This research paper focuses on the role of the Danish language in high positions of Greenlandic-owned companies and administration. Greenlandic society is heavily influenced by the import of Danish culture and language and this paper examines why the Danish language hegemony still persists today and also examines how decolonization strategies are utilized to challenge this hegemony.
It does so by analysing the account and testimony of a local Greenlander who began a process of decolonization in his work as the Energy director of the Greenlandic national energy company, as well as analysing the Greenlandic law on language policy introduced in Greenland in 2010. As the paper shows, the role of the Danish language is one that determines in several ways the fate of Greenlandic society and that it exerts hegemony in government administration and decision-making positions in Greenlandic business life, and that the law on language policy was meant to disrupt the hegemonic language power structure and spark debates in Greenland. The law is marked to some degree of compromises being made.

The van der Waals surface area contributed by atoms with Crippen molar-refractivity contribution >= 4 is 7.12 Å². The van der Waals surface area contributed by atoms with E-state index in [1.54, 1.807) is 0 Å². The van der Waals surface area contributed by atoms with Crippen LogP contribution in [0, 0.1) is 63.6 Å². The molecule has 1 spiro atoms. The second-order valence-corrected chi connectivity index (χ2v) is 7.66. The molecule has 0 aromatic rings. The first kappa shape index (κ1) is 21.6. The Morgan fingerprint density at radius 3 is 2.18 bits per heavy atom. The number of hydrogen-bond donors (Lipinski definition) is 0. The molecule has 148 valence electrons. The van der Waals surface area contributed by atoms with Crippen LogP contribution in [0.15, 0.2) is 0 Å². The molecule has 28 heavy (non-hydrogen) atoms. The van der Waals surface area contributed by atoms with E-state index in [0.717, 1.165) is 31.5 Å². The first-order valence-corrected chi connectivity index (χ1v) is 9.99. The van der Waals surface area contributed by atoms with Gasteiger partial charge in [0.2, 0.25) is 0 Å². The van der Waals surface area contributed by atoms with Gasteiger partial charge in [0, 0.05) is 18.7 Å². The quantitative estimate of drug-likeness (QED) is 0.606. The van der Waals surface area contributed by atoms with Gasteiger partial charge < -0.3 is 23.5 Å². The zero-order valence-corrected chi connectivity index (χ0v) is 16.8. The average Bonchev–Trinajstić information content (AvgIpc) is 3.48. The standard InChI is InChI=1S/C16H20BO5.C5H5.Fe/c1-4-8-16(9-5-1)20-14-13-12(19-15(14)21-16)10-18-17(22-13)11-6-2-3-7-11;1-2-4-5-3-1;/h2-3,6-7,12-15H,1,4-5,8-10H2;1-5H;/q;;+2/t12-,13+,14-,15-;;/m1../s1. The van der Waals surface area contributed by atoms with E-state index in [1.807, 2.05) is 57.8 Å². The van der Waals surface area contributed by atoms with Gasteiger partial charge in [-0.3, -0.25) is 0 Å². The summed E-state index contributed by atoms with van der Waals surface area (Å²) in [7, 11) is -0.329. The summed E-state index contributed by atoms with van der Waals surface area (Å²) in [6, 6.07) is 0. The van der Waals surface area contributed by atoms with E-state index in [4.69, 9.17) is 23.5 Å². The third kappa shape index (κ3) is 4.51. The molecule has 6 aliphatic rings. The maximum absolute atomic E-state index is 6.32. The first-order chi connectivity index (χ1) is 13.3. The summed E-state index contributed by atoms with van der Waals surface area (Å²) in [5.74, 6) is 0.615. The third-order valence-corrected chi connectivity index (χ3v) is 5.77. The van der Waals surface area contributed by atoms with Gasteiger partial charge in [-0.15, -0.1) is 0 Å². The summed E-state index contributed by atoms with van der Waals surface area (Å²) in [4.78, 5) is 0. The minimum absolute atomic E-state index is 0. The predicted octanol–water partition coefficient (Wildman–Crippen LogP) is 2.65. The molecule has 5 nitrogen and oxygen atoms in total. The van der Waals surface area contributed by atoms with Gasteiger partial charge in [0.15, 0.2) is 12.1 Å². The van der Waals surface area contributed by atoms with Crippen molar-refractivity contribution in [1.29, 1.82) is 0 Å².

Furthermore, this research paper has as its purpose to point to the importance of indigenous research and academic aspirations to take action and challenge power structures in postcolonial societies.
|Uddannelser||Basis - International Humanistisk Bacheloruddannelse, (Bachelor uddannelse) Bachelor|
|Udgivelsesdato||28 maj 2018|
|Vejledere||Kimberly Renée Chopin|
- Greenland, Danish, language policy, language policy analysis, postcolonialism, decolonization, power, hegenomy